Transportation Transformation: The Writing Is On The Wall
Greenhouse gas emissions aren’t something you can easily feel or smell or see in your daily life. It’s hard for us to get a sense of what the volume is, and whether it’s going up or down. That’s why it’s so important to track the measurements to see what’s working and what isn’t working
On September 18, the City of Portland released a report on greenhouse gas emissions in Multnomah County from 1990 to 2017. This report tells us that some things are working, though not quickly enough, and some things are working much worse than others.
Here’s the good news: Emissions are down nearly 40% from 1990 levels, even though the population has gone up in that time. Most of those improvements come from increased efficiency and shifting to lower-carbon fuels.
Here’s the bad news: Even though people in the region are driving fewer miles per person (which is good!), there are lot more of us on the road than there were in 1990, and emissions are 8% higher. This trend is happening at the state and national level, too.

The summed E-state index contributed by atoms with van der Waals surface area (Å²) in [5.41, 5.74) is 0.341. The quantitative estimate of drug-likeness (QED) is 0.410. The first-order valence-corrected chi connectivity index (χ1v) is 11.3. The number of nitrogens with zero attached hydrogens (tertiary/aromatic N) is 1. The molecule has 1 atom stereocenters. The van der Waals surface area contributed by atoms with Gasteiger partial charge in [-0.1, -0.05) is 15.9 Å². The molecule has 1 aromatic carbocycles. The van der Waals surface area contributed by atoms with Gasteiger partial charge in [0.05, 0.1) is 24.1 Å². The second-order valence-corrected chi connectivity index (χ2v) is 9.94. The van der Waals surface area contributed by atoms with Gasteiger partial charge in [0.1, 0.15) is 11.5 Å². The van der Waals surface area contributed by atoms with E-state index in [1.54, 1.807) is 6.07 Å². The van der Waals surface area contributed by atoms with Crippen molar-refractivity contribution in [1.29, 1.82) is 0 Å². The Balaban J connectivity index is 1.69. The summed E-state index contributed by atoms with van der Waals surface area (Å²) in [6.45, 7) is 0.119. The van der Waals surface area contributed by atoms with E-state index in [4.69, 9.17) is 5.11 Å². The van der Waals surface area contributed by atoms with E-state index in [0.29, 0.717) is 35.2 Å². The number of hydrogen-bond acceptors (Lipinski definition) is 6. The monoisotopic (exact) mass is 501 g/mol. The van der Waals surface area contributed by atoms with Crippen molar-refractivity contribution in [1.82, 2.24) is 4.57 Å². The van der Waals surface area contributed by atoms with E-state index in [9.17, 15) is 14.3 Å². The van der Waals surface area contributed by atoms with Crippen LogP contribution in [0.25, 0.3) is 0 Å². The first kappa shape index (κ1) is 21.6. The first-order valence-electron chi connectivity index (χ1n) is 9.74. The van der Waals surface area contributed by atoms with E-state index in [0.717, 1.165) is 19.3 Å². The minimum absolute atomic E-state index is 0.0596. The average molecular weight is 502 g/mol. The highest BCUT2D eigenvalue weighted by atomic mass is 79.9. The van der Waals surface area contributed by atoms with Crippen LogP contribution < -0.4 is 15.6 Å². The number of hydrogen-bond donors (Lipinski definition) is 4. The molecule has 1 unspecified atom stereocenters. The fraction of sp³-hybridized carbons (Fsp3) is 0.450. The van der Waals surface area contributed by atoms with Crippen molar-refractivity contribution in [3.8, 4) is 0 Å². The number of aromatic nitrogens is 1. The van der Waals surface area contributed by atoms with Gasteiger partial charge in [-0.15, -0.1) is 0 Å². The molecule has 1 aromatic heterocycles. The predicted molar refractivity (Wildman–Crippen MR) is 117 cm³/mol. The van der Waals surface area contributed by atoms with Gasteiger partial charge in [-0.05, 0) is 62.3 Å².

We know what we need to do when it comes to transportation – we need to reduce the miles traveled on our roads and decarbonize the remaining miles driven.
This won’t be easy, and it will require some changes that we can feel and see in our daily life.
Our communities need to shift our priorities from cars to other ways of getting around that are much more carbon-efficient. Those shifts will open up all kinds of other great benefits – better air quality, safer public space, better access to jobs, businesses and other destinations, healthier bodies, more ways to connect with our communities. We also need to decarbonize our fuels, and replace the remaining vehicles on the road with vehicles powered by increasingly clean electricity.
We know what to do to reverse this trend. And we know that we can do it, given leadership from our cities and counties.
We can invest in transit, and walking and biking infrastructure. We can work out new ways to fund our transportation system to support those investments and make our traveling more efficient. Let’s work to make sure that the next time we check in on our greenhouse gas emissions measurements, the numbers are going in the right direction, and quickly.